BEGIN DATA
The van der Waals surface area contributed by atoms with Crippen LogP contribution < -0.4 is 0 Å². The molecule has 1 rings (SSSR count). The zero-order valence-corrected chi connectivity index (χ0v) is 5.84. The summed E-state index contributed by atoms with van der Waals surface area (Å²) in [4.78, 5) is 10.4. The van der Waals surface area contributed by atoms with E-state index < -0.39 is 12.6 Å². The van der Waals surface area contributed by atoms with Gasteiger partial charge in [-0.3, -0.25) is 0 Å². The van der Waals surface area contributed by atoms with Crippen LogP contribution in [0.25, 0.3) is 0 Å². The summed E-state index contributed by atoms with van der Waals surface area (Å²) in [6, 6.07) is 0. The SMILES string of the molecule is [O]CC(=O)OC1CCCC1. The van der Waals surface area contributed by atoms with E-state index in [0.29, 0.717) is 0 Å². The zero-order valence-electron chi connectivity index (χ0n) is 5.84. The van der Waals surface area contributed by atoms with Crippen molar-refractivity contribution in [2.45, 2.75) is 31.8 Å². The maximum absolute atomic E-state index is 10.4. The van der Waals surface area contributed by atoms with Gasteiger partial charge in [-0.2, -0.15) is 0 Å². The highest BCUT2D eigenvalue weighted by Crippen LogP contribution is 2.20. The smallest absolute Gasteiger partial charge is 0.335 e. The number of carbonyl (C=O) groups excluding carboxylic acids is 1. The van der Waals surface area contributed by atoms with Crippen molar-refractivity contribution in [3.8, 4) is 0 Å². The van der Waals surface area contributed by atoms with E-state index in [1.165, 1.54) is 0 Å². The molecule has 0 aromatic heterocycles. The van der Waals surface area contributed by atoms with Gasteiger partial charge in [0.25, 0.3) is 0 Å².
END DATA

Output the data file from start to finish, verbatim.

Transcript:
The van der Waals surface area contributed by atoms with Crippen LogP contribution < -0.4 is 0 Å². The molecule has 1 rings (SSSR count). The zero-order valence-corrected chi connectivity index (χ0v) is 5.84. The summed E-state index contributed by atoms with van der Waals surface area (Å²) in [4.78, 5) is 10.4. The van der Waals surface area contributed by atoms with E-state index < -0.39 is 12.6 Å². The van der Waals surface area contributed by atoms with Gasteiger partial charge in [-0.3, -0.25) is 0 Å². The van der Waals surface area contributed by atoms with Crippen LogP contribution in [0.25, 0.3) is 0 Å². The summed E-state index contributed by atoms with van der Waals surface area (Å²) in [6, 6.07) is 0. The SMILES string of the molecule is [O]CC(=O)OC1CCCC1. The van der Waals surface area contributed by atoms with E-state index in [0.29, 0.717) is 0 Å². The zero-order valence-electron chi connectivity index (χ0n) is 5.84. The van der Waals surface area contributed by atoms with Crippen molar-refractivity contribution in [2.45, 2.75) is 31.8 Å². The maximum absolute atomic E-state index is 10.4. The van der Waals surface area contributed by atoms with Gasteiger partial charge in [-0.2, -0.15) is 0 Å². The highest BCUT2D eigenvalue weighted by Crippen LogP contribution is 2.20. The smallest absolute Gasteiger partial charge is 0.335 e. The number of carbonyl (C=O) groups excluding carboxylic acids is 1. The van der Waals surface area contributed by atoms with Crippen molar-refractivity contribution in [3.8, 4) is 0 Å². The van der Waals surface area contributed by atoms with E-state index in [1.165, 1.54) is 0 Å². The molecule has 0 aromatic heterocycles. The van der Waals surface area contributed by atoms with Gasteiger partial charge in [0.25, 0.3) is 0 Å².